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Wednesday, June 23, 1999 Published at 13:27 GMT 14:27 UK


Sci/Tech

Circle of light is Africa's Net gain



By BBC News Online Science Editor Dr David Whitehouse

Africa will soon be surrounded by a ring of laser light, as a new undersea, fibre-optic cable is constructed. The cable will transform high-speed communications with the continent.

Experts have said that it will plug Africa into the high-speed Internet world and could herald an African renaissance.

The optic-fibre cable is long enough to circle the Earth and will be laid by robotic submarines. The project will cost $1.6 billion and aims to be completed in 2002.

Link to the wired world

"The system will fully integrate the African continent into the global broadband telecommunications network," says Steve Fassoulis, chairman of the Africa One consortium.


[ image: The advanced optical-fibre cable being tested at Lucent Technologies laboratory]
The advanced optical-fibre cable being tested at Lucent Technologies laboratory
The optic cable will be state-of-the-art, able to carry up to 40 gigabits of data per second. It will also be self-healing, able to repair itself if it is damaged.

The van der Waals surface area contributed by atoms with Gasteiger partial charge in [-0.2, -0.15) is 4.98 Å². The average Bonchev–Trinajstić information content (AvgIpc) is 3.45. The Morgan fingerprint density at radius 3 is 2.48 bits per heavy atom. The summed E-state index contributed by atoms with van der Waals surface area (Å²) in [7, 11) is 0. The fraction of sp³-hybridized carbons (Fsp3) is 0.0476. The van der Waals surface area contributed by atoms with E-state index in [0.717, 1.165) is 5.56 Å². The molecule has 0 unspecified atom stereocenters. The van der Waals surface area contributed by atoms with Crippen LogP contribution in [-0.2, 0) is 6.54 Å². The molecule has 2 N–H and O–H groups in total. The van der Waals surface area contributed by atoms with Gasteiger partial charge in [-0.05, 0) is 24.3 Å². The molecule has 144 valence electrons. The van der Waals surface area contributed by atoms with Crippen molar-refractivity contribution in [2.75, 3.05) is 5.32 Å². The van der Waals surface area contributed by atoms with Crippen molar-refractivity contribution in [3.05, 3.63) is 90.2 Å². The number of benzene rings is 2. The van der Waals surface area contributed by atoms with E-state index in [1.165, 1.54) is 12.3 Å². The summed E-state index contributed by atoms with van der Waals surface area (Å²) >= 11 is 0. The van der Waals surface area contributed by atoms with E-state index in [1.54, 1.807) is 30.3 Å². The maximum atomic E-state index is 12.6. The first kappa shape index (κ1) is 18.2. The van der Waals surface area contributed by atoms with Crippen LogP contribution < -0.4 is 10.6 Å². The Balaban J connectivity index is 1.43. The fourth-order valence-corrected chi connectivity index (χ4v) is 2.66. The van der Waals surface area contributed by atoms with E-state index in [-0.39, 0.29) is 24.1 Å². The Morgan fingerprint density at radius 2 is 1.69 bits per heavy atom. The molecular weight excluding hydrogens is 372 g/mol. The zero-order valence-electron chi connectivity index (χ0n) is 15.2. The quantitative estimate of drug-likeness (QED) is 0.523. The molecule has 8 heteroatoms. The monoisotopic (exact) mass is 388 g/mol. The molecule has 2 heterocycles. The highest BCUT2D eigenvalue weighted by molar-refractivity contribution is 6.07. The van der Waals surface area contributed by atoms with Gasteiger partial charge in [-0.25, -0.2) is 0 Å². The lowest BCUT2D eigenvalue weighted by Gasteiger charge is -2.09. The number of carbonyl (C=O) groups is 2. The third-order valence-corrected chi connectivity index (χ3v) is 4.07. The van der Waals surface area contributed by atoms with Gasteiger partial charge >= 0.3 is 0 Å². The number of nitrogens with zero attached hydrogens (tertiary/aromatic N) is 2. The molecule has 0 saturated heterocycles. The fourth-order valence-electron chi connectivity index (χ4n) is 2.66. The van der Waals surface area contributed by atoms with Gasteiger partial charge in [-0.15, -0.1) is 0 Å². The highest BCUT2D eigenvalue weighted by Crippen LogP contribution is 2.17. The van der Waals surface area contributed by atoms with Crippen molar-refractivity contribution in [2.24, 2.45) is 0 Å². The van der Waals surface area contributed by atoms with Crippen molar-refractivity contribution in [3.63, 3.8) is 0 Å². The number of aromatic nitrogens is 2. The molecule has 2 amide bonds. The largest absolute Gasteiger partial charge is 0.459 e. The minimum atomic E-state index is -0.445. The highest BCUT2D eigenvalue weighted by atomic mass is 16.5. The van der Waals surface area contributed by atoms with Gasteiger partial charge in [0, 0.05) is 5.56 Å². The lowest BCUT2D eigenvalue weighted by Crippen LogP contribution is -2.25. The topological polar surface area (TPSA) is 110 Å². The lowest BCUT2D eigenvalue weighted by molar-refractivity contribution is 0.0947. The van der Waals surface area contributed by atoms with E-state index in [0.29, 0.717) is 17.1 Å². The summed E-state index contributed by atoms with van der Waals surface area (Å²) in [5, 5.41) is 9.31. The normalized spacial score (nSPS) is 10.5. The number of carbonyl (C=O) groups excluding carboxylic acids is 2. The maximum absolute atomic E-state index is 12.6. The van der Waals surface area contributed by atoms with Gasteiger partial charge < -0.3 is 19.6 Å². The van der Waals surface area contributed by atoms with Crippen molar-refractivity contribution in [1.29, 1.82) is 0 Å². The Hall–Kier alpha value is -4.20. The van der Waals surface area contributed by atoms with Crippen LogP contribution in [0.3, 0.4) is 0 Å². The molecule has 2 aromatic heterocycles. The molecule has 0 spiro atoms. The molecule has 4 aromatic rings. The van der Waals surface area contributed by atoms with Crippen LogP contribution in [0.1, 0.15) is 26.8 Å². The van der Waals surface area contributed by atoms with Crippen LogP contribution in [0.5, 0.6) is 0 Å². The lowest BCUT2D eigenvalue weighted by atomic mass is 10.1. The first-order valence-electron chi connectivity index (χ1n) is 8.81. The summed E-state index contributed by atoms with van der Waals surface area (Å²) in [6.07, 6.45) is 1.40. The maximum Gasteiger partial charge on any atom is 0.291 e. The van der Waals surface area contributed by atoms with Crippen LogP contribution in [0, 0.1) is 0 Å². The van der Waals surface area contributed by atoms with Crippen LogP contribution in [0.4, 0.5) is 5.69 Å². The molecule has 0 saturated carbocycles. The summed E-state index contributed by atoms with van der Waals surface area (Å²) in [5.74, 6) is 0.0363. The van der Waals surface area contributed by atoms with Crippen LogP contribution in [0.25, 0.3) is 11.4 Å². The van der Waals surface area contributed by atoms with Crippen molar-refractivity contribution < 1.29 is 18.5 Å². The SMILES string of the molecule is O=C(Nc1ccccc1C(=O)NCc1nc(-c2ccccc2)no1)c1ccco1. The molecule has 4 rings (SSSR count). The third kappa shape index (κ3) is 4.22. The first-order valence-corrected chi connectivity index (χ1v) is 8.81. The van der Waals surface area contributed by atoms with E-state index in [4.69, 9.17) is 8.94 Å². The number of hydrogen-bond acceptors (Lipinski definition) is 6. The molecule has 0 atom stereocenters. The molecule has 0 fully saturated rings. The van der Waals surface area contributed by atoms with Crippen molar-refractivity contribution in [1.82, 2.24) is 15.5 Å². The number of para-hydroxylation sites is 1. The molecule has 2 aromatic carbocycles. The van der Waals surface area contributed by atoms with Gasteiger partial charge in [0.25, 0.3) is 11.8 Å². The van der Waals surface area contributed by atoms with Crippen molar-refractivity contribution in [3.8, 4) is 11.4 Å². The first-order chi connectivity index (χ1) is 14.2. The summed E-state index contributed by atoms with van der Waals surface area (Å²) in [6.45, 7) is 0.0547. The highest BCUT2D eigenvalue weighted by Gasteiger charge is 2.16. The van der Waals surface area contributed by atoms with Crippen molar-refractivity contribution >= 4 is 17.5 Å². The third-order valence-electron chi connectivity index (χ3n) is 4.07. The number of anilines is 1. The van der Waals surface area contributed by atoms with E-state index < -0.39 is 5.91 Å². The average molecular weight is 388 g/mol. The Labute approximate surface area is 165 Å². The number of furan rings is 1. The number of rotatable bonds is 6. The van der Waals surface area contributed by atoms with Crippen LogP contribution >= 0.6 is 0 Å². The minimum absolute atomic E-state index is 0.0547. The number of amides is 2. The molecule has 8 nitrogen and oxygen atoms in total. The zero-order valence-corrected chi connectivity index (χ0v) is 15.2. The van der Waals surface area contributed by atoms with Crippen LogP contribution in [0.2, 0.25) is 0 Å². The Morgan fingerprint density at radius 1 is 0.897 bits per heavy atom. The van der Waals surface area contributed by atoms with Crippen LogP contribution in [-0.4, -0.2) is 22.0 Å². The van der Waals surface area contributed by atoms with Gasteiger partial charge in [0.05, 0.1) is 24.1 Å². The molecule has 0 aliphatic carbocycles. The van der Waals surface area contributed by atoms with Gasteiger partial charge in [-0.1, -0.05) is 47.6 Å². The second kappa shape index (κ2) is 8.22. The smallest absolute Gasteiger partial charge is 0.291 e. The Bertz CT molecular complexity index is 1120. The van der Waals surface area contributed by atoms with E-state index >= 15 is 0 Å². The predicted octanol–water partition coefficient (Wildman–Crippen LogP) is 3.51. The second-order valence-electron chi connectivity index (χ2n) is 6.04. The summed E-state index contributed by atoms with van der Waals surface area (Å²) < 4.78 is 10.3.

It will have two dozen "landing points", where the cable comes ashore. Countries with no coastline will be connected to it by terrestrial optical fibre, microwave or satellite links.

The data cable will provide Africa with a telecommunications "backbone" that will connect the most isolated continent to the rest of the world.

Billion dollar savings

"The telecommunications sector in Africa is developing rapidly," says Fassoulis, "Deregulation, privatisation and competition throughout Africa are creating a robust demand for new services, especially the Internet."

The Africa One network is expected to save countries hundreds of millions of dollars a year in communication costs.

According to Joseph Ceva, president of Africa One, the system will boost trade and investment in Africa.

The optical fibre will be built by Lucent Technologies of the US and Global Crossing Ltd will lay it on the sea floor.

Continental co-operation

The concept of circling Africa with a fibre optic cable was first proposed in 1993 at a meeting of African telecommunications ministers. Thirty African countries are now a part of the project.

Experts believe that Africa cannot afford to be without a high capacity communications connection to the rest of the world. Currently only South Africa is well connected.

World-wide voice traffic is increasing at 13 per cent a year, but data traffic is increasing at an even faster rate. Over the past five years, Internet traffic has increased by 86 per cent a year.

Optical fibre is the most efficient way of relaying data, so the laying of optical cable has increased dramatically. In 1997, there was 30 million kilometres of optic-fibre cable world-wide. By the end of 2001 it is expected to be 45 million km.



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